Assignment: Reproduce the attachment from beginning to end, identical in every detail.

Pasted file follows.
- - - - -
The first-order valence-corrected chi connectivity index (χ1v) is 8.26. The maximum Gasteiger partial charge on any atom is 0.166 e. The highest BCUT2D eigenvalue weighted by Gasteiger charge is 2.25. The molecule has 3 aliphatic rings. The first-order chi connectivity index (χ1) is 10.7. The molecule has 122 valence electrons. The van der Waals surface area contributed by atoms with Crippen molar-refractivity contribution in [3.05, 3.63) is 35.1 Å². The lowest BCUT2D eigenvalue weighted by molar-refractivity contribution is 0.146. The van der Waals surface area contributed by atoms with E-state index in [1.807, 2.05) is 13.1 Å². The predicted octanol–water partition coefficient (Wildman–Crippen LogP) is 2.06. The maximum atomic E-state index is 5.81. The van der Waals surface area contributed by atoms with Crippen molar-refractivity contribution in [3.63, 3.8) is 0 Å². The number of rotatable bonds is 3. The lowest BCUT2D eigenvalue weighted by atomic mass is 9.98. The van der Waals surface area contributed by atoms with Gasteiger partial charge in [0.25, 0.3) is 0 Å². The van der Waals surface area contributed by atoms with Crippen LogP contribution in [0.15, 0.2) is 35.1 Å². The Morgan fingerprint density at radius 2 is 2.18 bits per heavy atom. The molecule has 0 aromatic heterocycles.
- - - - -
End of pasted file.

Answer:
The first-order valence-corrected chi connectivity index (χ1v) is 8.26. The maximum Gasteiger partial charge on any atom is 0.166 e. The highest BCUT2D eigenvalue weighted by Gasteiger charge is 2.25. The molecule has 3 aliphatic rings. The first-order chi connectivity index (χ1) is 10.7. The molecule has 122 valence electrons. The van der Waals surface area contributed by atoms with Crippen molar-refractivity contribution in [3.05, 3.63) is 35.1 Å². The lowest BCUT2D eigenvalue weighted by molar-refractivity contribution is 0.146. The van der Waals surface area contributed by atoms with E-state index in [1.807, 2.05) is 13.1 Å². The predicted octanol–water partition coefficient (Wildman–Crippen LogP) is 2.06. The maximum atomic E-state index is 5.81. The van der Waals surface area contributed by atoms with Crippen molar-refractivity contribution in [3.63, 3.8) is 0 Å². The number of rotatable bonds is 3. The lowest BCUT2D eigenvalue weighted by atomic mass is 9.98. The van der Waals surface area contributed by atoms with Gasteiger partial charge in [0.25, 0.3) is 0 Å². The van der Waals surface area contributed by atoms with Crippen LogP contribution in [0.15, 0.2) is 35.1 Å². The Morgan fingerprint density at radius 2 is 2.18 bits per heavy atom. The molecule has 0 aromatic heterocycles.